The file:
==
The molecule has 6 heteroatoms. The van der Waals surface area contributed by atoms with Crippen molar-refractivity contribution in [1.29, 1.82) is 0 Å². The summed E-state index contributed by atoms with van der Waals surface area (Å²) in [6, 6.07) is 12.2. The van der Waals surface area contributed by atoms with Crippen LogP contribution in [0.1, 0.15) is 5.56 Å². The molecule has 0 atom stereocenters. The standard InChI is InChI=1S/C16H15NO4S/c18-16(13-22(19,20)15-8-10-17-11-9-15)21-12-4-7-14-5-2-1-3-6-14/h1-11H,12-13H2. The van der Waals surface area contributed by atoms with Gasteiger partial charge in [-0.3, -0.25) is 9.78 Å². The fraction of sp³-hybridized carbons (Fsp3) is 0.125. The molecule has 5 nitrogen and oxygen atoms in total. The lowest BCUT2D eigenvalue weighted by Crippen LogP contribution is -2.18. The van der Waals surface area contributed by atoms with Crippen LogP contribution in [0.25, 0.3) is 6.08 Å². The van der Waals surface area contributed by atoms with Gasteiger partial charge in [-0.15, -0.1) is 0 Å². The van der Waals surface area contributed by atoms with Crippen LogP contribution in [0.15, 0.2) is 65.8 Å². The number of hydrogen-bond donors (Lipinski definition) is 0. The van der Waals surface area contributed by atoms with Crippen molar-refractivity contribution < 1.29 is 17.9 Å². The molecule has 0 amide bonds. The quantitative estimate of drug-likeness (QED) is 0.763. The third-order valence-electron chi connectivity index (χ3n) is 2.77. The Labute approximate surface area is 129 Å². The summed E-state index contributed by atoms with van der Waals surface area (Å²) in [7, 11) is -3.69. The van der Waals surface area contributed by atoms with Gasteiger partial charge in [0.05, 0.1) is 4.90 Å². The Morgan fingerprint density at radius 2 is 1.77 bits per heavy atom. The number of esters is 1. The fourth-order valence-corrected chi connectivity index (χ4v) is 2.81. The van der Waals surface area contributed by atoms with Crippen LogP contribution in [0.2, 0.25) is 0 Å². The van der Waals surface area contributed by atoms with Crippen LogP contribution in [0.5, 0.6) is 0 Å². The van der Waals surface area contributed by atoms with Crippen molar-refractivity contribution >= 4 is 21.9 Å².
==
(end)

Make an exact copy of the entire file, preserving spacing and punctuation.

The molecule has 6 heteroatoms. The van der Waals surface area contributed by atoms with Crippen molar-refractivity contribution in [1.29, 1.82) is 0 Å². The summed E-state index contributed by atoms with van der Waals surface area (Å²) in [6, 6.07) is 12.2. The van der Waals surface area contributed by atoms with Crippen LogP contribution in [0.1, 0.15) is 5.56 Å². The molecule has 0 atom stereocenters. The standard InChI is InChI=1S/C16H15NO4S/c18-16(13-22(19,20)15-8-10-17-11-9-15)21-12-4-7-14-5-2-1-3-6-14/h1-11H,12-13H2. The van der Waals surface area contributed by atoms with Gasteiger partial charge in [-0.3, -0.25) is 9.78 Å². The fraction of sp³-hybridized carbons (Fsp3) is 0.125. The molecule has 5 nitrogen and oxygen atoms in total. The lowest BCUT2D eigenvalue weighted by Crippen LogP contribution is -2.18. The van der Waals surface area contributed by atoms with Crippen LogP contribution in [0.25, 0.3) is 6.08 Å². The van der Waals surface area contributed by atoms with Gasteiger partial charge in [-0.15, -0.1) is 0 Å². The van der Waals surface area contributed by atoms with Crippen LogP contribution in [0.15, 0.2) is 65.8 Å². The number of hydrogen-bond donors (Lipinski definition) is 0. The van der Waals surface area contributed by atoms with Crippen molar-refractivity contribution < 1.29 is 17.9 Å². The molecule has 0 amide bonds. The quantitative estimate of drug-likeness (QED) is 0.763. The third-order valence-electron chi connectivity index (χ3n) is 2.77. The Labute approximate surface area is 129 Å². The summed E-state index contributed by atoms with van der Waals surface area (Å²) in [7, 11) is -3.69. The van der Waals surface area contributed by atoms with Gasteiger partial charge in [0.05, 0.1) is 4.90 Å². The Morgan fingerprint density at radius 2 is 1.77 bits per heavy atom. The number of esters is 1. The fourth-order valence-corrected chi connectivity index (χ4v) is 2.81. The van der Waals surface area contributed by atoms with Crippen LogP contribution in [0.2, 0.25) is 0 Å². The van der Waals surface area contributed by atoms with Crippen LogP contribution in [0.5, 0.6) is 0 Å². The van der Waals surface area contributed by atoms with Crippen molar-refractivity contribution >= 4 is 21.9 Å².